While enjoying some retro tunes (rocking the David Bowie & Talking Heads station on Pandora) with Jonas working in the background (making excellent headway on the family bath built-in unit), I started poking around in my photo archives. I was looking for inspirational spring images, you know, to get a burst of color, an inkling of growth, anything that could lift up the winter doldrums that have settled pretty heavily this year. Instead of flowers, or other springtime imagery, I found old pictures of the house, from right after we purchased it in the end of 2006. This house is rapidly becoming the place where I’ve lived the longest, and will probably be the place I think of as home for many years to come (whether or not we still live here).
Well, after the dust settled, a bit, we readied ourselves for the job that we fretted over the most: the plumbing. If you have ever hired a plumber, or ever needed one, you will understand that, on the whole, it can be frustrating to get them to call you back, to get them to show up on time, or to charge a fair price (seriously, $150 for 10 minutes of work?). But, in this case, we were lucky again. Thanks to Brad (our favorite electrician, and all around great guy) we were referred to a new plumber who squeezed us in and totally helped us out. And of course he’s called Dave. Why wouldn’t he be?
I may not be a robot, but Team Carpentry (with some help from friends) were like machines tearing out the worst parts of the family bath (namely: everything). It seems like forever ago that we started the process of designing, shopping for, and hiring for our family bathroom makeover. But it was more like a few weeks ago. Boy, things change, though, once you rip down some walls, and rip out some fixtures. In a good way.
When I decided to have the closet re-imagined, I never imagined how much work that would actually be. Of course I realized it would be dirty (removing plaster is mighty dusty work), and that it would require fitting larger people into tiny spaces (sorry Team Help A Sista’ Out!). But did I realize that there would be all the components of a full-on renovation? No, not really. We had demo, framing, drywall, taping and mudding, caulking, finish carpentry, trim, electrical (still to be done), and even some flooring (a threshold needs to be added). And of course painting, but I’m doing that this time around, to save costs and to make me feel like I’m earning my keep. And all these steps are (were) taking place at a break-neck pace as compared with our previous project. Ah, nostalgia.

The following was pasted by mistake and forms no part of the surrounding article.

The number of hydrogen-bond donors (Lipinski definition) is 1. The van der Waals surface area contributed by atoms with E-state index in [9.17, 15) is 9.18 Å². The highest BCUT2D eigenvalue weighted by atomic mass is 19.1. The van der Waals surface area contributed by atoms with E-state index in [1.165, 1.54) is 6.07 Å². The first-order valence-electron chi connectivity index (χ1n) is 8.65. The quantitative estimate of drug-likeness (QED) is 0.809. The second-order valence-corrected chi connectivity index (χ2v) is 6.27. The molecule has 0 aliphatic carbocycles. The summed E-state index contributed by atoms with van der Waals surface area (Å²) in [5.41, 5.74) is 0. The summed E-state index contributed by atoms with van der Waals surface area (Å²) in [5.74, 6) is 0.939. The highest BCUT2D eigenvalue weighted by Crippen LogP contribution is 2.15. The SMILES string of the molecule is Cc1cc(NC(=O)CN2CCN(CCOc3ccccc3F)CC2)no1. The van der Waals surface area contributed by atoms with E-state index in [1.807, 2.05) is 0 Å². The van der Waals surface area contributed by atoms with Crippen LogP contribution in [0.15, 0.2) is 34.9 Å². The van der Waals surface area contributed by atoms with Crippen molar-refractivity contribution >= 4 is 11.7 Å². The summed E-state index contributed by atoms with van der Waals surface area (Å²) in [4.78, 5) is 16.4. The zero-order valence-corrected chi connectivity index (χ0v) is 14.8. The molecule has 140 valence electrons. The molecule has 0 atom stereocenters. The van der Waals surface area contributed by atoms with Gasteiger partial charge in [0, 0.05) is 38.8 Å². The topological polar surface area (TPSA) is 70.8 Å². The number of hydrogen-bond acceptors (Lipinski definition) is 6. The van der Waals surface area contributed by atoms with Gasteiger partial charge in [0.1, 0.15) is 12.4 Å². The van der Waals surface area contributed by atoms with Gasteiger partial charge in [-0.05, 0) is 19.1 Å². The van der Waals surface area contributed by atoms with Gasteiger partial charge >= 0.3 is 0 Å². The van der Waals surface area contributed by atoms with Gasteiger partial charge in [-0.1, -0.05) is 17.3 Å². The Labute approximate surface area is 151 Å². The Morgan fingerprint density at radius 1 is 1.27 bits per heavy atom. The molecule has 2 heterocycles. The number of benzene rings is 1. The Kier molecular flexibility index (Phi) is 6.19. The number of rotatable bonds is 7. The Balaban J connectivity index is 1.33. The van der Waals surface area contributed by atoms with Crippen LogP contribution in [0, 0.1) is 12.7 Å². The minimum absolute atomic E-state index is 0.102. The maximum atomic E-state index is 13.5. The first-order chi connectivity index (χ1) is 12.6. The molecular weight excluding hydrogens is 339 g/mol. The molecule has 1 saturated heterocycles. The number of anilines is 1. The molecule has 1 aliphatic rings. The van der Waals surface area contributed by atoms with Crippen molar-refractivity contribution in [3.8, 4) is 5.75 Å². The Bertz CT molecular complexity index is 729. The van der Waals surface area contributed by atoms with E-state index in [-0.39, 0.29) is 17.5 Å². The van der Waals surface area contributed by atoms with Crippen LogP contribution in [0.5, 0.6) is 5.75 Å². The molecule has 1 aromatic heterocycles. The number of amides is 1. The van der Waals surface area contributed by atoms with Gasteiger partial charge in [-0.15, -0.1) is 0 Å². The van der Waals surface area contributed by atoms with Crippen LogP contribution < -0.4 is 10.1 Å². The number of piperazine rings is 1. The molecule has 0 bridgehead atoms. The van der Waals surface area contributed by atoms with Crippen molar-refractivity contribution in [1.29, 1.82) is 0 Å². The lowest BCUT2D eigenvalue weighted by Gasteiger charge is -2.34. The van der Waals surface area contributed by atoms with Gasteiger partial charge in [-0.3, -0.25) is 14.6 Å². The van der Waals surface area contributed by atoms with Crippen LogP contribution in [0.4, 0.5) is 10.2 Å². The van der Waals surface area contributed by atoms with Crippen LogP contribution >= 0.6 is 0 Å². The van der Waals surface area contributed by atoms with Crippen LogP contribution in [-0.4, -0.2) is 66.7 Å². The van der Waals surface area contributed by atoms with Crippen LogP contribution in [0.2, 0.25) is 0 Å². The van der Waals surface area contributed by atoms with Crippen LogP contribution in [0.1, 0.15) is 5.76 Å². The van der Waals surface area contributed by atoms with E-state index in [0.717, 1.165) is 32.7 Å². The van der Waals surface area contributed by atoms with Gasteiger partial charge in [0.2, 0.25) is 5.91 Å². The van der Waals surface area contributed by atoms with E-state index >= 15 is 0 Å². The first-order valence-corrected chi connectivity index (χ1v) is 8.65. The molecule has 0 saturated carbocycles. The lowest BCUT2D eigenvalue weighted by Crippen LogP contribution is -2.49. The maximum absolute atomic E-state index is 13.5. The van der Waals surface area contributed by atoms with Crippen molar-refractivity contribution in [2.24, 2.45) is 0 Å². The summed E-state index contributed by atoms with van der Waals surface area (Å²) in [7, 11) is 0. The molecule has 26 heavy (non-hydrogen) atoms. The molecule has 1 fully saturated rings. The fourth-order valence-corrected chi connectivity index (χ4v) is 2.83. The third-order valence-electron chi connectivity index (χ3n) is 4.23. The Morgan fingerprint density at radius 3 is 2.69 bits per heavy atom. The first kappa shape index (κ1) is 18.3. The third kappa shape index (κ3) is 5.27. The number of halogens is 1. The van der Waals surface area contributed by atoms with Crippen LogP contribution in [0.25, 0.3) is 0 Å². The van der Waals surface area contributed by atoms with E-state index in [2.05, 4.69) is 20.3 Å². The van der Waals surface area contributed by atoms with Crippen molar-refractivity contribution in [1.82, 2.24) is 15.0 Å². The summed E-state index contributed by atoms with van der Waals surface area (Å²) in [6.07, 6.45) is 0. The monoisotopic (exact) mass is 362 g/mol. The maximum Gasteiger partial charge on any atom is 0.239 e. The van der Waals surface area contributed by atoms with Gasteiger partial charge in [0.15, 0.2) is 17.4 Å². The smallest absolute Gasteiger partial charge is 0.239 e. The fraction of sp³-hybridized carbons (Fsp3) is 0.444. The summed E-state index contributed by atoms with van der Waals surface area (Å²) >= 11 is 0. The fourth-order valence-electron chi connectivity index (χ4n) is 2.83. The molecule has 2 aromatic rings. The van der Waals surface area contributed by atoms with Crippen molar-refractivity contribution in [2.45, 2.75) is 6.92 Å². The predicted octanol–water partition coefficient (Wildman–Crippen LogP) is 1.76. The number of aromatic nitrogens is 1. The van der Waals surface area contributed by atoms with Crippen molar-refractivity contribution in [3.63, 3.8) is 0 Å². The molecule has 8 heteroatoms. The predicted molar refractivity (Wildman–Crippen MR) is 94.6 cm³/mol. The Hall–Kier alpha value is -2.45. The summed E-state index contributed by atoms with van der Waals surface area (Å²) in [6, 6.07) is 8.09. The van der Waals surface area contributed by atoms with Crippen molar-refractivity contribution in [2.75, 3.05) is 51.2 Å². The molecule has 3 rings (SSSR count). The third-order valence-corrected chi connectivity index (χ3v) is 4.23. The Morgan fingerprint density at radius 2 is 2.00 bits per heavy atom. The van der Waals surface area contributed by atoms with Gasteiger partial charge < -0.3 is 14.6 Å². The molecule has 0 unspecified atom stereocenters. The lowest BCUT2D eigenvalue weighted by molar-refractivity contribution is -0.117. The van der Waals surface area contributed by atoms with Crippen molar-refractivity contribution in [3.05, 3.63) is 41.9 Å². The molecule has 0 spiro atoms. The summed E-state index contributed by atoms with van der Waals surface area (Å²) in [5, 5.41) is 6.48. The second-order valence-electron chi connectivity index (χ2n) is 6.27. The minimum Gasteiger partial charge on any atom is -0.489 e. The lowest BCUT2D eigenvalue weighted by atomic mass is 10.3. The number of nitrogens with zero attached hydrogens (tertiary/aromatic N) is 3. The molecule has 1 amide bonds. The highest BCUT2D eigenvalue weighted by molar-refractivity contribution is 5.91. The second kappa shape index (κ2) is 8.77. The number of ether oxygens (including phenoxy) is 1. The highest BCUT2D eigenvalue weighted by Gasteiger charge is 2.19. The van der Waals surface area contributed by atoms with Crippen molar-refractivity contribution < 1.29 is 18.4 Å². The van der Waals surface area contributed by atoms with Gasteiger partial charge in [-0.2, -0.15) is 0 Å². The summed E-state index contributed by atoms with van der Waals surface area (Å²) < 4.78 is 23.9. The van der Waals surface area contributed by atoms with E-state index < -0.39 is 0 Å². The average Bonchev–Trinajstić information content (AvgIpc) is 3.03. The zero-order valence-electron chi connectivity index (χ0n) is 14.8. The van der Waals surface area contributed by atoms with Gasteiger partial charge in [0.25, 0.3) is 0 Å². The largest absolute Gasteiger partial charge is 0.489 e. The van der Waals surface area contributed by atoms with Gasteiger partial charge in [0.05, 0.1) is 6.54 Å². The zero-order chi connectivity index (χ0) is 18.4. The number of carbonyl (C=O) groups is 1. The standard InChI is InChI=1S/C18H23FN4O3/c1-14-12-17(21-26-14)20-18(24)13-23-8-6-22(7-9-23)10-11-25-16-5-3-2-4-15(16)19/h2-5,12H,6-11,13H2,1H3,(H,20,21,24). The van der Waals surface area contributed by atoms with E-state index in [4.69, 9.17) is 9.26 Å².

Day 5 started off with a complex question: do we want to preserve the ceiling height in the original part of the kitchen (8′-6”) or lower the ceiling (8′) to maintain a smooth continuous ceiling throughout the space? Budget issues prevented the best possible solution (i.e., rip off the roof of the addition and raise the outer wall to the proper and consistent height of the entire first floor), so we were left with two viable solutions. This was a complex decision because choosing either way created a whole slew of work and issues to solve (that had to happen before work could continue in any significant way), as well as compromises to the finished look of the space. Did we prefer the volume to the unity of a flat ceiling? Did we want to vault the ceiling and create a new architectural story? Could we find a light to address an angled ceiling in time for the electrician to move forward? Did they order enough/the right materials? Ultimately we all concluded that with either choice we had to give something up.